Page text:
News: Combat engineers train at forward operating base
Story by Pfc. Sullivan Laramie
CAMP LEJEUNE, N.C. - Marines and sailors with Engineer Company, Combat Logistics Battalion 6, 2nd Marine Logistics Group built and operated out of a forward operating base as part of a 10-day training exercise here, in February.
The company had only a limited time to construct the FOB in order which simulated the short deadline it would have during a deployment.
“Within 48 hours, we had to create a FOB to help with combat operations,” said Lance Cpl. Nicholas S. Chavez, a Yuma, Ariz., native and combat engineer with the unit. “We had to set up security to mitigate any threat around the area so [the fuel supply], heavy equipment, utility platoon and motor transportation [sections] could continue operations.”
The engineers then went to work providing guards for the base, and the unit’s fuel supply section set up containers to hold 60,000 gallons of water, simulating fuel bladders at a deployed FOB.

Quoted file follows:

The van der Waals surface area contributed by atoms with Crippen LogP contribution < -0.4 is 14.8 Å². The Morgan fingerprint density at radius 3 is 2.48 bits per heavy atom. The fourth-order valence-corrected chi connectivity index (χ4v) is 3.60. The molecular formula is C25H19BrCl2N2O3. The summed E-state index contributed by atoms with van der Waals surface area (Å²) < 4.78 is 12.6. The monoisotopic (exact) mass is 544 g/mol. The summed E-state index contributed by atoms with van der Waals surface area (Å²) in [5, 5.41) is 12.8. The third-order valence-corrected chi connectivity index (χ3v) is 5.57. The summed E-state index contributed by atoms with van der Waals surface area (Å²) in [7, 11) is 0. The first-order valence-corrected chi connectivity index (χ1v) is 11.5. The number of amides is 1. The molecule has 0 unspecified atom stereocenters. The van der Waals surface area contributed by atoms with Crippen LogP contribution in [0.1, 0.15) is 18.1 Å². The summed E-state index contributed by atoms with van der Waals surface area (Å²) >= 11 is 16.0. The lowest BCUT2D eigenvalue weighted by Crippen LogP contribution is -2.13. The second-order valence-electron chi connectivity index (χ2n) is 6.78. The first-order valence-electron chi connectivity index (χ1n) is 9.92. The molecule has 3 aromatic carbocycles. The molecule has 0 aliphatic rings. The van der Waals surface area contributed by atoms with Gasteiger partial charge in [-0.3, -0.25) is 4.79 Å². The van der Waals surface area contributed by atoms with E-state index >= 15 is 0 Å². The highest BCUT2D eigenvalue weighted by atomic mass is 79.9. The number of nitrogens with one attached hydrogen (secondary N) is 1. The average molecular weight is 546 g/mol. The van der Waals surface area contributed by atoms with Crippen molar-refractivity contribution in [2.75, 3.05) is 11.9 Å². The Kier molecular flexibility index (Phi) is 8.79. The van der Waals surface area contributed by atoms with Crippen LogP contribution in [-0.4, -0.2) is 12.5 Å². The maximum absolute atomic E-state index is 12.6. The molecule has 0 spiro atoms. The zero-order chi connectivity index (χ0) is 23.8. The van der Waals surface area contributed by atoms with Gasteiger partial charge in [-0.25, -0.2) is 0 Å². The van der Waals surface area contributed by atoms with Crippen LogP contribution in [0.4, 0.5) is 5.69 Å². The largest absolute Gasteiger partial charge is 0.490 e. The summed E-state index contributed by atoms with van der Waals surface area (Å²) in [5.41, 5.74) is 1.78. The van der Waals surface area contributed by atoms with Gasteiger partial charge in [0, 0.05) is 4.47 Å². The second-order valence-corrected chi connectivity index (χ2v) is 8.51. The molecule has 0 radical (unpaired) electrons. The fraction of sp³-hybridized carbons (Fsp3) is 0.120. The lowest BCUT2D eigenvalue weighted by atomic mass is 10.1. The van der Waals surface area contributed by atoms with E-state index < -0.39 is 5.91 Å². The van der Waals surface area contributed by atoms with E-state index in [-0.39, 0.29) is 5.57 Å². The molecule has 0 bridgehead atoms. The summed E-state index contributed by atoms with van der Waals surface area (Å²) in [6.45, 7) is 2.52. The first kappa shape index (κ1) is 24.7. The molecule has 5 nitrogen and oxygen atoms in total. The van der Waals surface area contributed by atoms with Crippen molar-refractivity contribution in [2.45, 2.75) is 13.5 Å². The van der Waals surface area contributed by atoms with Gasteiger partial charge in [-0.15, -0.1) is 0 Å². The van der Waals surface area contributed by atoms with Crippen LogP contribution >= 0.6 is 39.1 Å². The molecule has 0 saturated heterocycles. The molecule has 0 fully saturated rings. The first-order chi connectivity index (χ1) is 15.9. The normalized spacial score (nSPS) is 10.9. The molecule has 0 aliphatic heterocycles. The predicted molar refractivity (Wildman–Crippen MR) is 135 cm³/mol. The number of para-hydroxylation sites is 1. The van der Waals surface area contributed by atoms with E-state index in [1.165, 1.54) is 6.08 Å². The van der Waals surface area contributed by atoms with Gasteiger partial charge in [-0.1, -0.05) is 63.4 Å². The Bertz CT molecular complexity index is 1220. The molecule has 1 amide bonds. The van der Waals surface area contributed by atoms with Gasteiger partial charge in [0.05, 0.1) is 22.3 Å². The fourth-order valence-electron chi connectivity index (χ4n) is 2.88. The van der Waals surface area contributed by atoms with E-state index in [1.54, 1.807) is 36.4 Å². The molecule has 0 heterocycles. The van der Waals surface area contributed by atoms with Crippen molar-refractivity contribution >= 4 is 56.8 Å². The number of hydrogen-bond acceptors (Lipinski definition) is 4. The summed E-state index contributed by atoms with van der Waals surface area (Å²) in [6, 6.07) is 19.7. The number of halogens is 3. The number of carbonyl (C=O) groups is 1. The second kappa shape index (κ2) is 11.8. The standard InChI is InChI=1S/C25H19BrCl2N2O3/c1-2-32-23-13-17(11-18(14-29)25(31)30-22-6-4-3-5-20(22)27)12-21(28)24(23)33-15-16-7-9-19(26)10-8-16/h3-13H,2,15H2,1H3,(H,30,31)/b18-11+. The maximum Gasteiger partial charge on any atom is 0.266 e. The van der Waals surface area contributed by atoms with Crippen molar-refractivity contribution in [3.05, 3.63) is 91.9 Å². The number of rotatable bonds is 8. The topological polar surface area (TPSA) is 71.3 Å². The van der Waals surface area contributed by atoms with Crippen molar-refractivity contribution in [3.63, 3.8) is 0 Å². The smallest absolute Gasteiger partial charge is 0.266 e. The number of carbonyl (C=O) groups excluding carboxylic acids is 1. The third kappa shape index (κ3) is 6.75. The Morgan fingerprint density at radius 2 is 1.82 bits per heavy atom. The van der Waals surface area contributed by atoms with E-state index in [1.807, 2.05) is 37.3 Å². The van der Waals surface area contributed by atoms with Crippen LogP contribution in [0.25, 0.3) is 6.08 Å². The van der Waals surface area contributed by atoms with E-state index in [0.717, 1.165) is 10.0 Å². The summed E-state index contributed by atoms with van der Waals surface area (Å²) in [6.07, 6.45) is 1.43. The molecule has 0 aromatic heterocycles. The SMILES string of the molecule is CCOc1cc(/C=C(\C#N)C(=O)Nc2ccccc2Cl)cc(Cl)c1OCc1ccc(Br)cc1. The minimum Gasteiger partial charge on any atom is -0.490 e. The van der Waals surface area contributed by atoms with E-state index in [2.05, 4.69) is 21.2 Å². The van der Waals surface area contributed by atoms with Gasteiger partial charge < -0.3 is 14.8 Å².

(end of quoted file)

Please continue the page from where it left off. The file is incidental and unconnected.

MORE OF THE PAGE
The unit’s command also tasked approximately 110 Marines of the company to conduct local patrols and install a non-standard bridge constructed with nearby materials.
“We basically wanted to accomplish all our mission-essential tasks in preparation for our deployment to Afghanistan,” said Capt. Jarod A. Drennan, a native of Odessa, Texas, and the company commander. “A lot of the heavy equipment operators are newer Marines, and this gave them a chance to get a lot of experience on the equipment.”
The pre-deployment field operation was the first time the company built and worked with a FOB as part of a training exercise.
“It’s essential to have a place to work, be secure and be able to work without having to worry about threats,” said Chavez. “We have everything we need, and I think it went really well.”
Armed with shovels and crowbars, the engineers tore down the FOB with the support of heavy equipment operators just days after building it, which they may have to do in Afghanistan.
“We learned a lot and developed a lot of standard operating procedures to move [forward] from this point,” said Drennan. “This was our first company field operation, so we got a good base line for where we are.”
Members of the company will return to the field again in the coming weeks as they continue to train for their upcoming deployment.